Charlottesville, VA. You've probably heard of it. Home to the University of Virginia and Thomas Jefferson's Monticello. And, on August 11-12, 2017, a huge Neo-Nazi rally called Unite the Right in the middle of Grounds and downtown.
I wasn't in town when it was happening; I was tucked safely in the comfort of home 5 hours away, watching with horror from a distance. I remember telling a friend that opening any of my social media accounts was heartbreaking and every notification of a new email from University security or Charlottesville PD was terrifying. I was sad, I was confused, I was scared. I didn't think something like that could ever really happen and especially not in Charlottesville, the city that I've come to know as a second home.
One tragedy from that day that has gone overlooked is this: Charlottesville will be remembered for this event for year to come. It will not be known for being a happy, fun place to live or a friendly, welcoming community to thousands of lonely, scared college students every year. It will be remembered as a place of hatred and tragedy. I'm not saying that we should forget that August 11-12 happened, but I am saying that it should be remembered alongside all of the good things that Charlottesville has to offer to the country and the world. So, I, a UVA student, want you, an outsider looking in, to know these things about Charlottesville and to remember them alongside of this new legacy that, even a year later, we are still trying to cope with and understand.
Charlottesville is welcoming. August, 2016: a lonely, scared, homesick kid got dropped off at college for the first time. I hated everything and I wanted to just go home. Charlottesville and its people welcomed me with open arms and invited me into the community. No one batted an eye at the fact that I missed my home or that I was pretty much over everything that didn't involve weekend visits back there or phone calls with my old friends and family. Instead, they taught me with patience how to see Charlottesville as my second home. And I did. The community took me in and gave me just what I needed right when I needed it.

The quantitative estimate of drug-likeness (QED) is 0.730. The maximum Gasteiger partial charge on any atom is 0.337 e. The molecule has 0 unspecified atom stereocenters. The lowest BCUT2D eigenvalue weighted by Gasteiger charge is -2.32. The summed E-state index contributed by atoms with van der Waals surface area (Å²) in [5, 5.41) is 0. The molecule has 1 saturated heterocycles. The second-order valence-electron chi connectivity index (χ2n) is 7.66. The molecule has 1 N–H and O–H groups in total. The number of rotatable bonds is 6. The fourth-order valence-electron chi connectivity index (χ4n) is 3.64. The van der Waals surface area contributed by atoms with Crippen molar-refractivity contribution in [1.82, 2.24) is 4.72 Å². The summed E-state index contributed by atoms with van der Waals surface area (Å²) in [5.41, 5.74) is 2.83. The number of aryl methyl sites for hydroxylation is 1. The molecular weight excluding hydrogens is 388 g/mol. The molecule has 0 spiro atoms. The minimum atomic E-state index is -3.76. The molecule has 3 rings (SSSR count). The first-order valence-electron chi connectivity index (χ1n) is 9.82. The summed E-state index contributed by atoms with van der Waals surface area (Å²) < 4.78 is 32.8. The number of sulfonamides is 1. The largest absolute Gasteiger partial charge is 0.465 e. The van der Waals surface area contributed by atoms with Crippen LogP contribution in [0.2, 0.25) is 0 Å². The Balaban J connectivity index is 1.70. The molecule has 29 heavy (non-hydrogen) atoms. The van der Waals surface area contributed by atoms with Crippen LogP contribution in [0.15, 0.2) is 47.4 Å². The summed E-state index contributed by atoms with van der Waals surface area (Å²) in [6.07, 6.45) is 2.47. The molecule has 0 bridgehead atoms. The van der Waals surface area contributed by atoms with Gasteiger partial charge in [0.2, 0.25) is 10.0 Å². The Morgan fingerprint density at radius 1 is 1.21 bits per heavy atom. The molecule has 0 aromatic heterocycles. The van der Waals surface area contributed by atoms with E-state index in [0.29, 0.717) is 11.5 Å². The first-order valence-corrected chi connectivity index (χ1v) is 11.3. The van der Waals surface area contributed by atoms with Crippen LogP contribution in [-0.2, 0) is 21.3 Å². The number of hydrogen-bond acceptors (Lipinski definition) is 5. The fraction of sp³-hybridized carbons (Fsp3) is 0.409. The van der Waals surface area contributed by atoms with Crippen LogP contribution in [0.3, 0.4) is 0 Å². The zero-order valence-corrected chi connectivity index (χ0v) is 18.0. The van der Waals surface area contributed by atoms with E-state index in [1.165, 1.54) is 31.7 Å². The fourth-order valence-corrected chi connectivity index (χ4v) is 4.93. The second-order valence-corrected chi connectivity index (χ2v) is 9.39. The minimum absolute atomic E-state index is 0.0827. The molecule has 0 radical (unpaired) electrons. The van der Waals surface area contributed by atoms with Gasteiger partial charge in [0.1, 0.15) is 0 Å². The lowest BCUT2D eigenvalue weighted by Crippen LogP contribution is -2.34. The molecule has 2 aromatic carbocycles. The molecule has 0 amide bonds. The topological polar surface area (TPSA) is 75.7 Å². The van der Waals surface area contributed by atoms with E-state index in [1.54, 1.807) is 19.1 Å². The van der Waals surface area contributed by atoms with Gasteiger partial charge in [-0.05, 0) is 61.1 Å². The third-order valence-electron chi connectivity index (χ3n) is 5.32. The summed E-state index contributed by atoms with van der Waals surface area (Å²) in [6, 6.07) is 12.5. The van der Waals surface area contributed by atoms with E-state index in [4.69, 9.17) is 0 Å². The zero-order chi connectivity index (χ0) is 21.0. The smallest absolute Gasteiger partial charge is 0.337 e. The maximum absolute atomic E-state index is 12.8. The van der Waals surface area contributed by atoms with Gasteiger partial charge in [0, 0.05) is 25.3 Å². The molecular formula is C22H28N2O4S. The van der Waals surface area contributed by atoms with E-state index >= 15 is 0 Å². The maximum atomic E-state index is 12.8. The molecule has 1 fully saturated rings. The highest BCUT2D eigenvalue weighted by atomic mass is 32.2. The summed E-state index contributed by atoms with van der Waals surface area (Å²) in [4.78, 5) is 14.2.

Charlottesville is loving. After being integrated into the new community my first year, I got to be a part of spreading the love that C'Ville has to share with the newcomers. It was hard to look at the new students, so excited but also so nervous, and tell them that UVA was still a great place to be just a week after the Neo-Nazis wielded torches on our Lawn and our students and faculty surrounded the statue of our founder to protect it from them. But somehow, the love that the city of Charlottesville showed in recovering from the event was even greater than what I experienced my first year.
Charlottesville (and especially UVA) has a complicated legacy, but we're working on it. Like any other human being, Thomas Jefferson had his sins and vices right alongside his virtues and accomplishments. We're still trying to figure out how to honor what he achieved without glorifying his sins. We're still trying to figure out how we can do that in light of the fact that white supremacists have been using him as a rallying point for a long time. And, while the perfect solution may not exist, many of the ones that have been suggested are founded in love and are making a huge effort to take all voices into consideration.
So, when you, an average person, an outsider looking in, think of Charlottesville, please don't let our legacy be this one really horrible event. Please remember that that is not Charlottesville, not what it is about and not at all a depiction of the people who live there. August 11-12, 2017 might be what comes to mind when you think of our city, but those days do not define who we are and it is my sincere hope that they will not define who we will become in the minds of history.